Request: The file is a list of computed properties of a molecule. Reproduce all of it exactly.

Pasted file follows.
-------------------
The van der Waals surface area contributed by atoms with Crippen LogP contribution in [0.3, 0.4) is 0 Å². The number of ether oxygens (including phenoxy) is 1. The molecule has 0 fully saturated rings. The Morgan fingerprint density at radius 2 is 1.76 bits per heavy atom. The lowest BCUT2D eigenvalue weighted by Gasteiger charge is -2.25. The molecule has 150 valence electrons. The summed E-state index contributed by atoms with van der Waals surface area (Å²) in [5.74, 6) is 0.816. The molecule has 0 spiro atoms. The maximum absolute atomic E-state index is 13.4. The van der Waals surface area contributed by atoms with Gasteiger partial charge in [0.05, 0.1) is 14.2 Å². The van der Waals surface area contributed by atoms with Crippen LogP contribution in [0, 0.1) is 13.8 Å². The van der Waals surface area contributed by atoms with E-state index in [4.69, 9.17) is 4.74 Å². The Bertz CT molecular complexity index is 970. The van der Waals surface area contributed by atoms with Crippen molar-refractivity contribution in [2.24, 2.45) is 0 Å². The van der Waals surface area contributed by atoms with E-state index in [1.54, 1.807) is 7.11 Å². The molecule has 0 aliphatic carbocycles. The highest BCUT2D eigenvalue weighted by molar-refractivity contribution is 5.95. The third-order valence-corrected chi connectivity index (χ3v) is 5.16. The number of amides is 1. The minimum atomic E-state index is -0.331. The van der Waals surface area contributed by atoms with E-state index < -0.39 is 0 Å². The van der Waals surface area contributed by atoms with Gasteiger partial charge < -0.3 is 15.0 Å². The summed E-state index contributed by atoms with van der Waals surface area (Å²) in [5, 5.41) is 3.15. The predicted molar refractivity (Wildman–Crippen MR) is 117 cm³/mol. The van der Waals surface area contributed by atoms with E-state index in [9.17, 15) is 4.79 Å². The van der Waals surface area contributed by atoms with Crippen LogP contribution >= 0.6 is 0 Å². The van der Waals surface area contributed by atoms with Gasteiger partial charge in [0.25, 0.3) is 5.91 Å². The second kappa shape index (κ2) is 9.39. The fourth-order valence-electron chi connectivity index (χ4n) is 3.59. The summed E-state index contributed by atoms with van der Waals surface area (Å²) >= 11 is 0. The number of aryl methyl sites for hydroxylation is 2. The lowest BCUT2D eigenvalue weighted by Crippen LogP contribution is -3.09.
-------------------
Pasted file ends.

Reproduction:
The van der Waals surface area contributed by atoms with Crippen LogP contribution in [0.3, 0.4) is 0 Å². The number of ether oxygens (including phenoxy) is 1. The molecule has 0 fully saturated rings. The Morgan fingerprint density at radius 2 is 1.76 bits per heavy atom. The lowest BCUT2D eigenvalue weighted by Gasteiger charge is -2.25. The molecule has 150 valence electrons. The summed E-state index contributed by atoms with van der Waals surface area (Å²) in [5.74, 6) is 0.816. The molecule has 0 spiro atoms. The maximum absolute atomic E-state index is 13.4. The van der Waals surface area contributed by atoms with Gasteiger partial charge in [0.05, 0.1) is 14.2 Å². The van der Waals surface area contributed by atoms with Crippen LogP contribution in [0, 0.1) is 13.8 Å². The van der Waals surface area contributed by atoms with E-state index in [4.69, 9.17) is 4.74 Å². The Bertz CT molecular complexity index is 970. The van der Waals surface area contributed by atoms with Crippen molar-refractivity contribution in [2.24, 2.45) is 0 Å². The van der Waals surface area contributed by atoms with E-state index in [1.54, 1.807) is 7.11 Å². The molecule has 0 aliphatic carbocycles. The highest BCUT2D eigenvalue weighted by molar-refractivity contribution is 5.95. The third-order valence-corrected chi connectivity index (χ3v) is 5.16. The number of amides is 1. The minimum atomic E-state index is -0.331. The van der Waals surface area contributed by atoms with E-state index < -0.39 is 0 Å². The van der Waals surface area contributed by atoms with Gasteiger partial charge < -0.3 is 15.0 Å². The summed E-state index contributed by atoms with van der Waals surface area (Å²) in [5, 5.41) is 3.15. The predicted molar refractivity (Wildman–Crippen MR) is 117 cm³/mol. The van der Waals surface area contributed by atoms with E-state index in [9.17, 15) is 4.79 Å². The van der Waals surface area contributed by atoms with Crippen LogP contribution >= 0.6 is 0 Å². The van der Waals surface area contributed by atoms with Gasteiger partial charge in [0.25, 0.3) is 5.91 Å². The second kappa shape index (κ2) is 9.39. The fourth-order valence-electron chi connectivity index (χ4n) is 3.59. The summed E-state index contributed by atoms with van der Waals surface area (Å²) >= 11 is 0. The number of aryl methyl sites for hydroxylation is 2. The lowest BCUT2D eigenvalue weighted by Crippen LogP contribution is -3.09.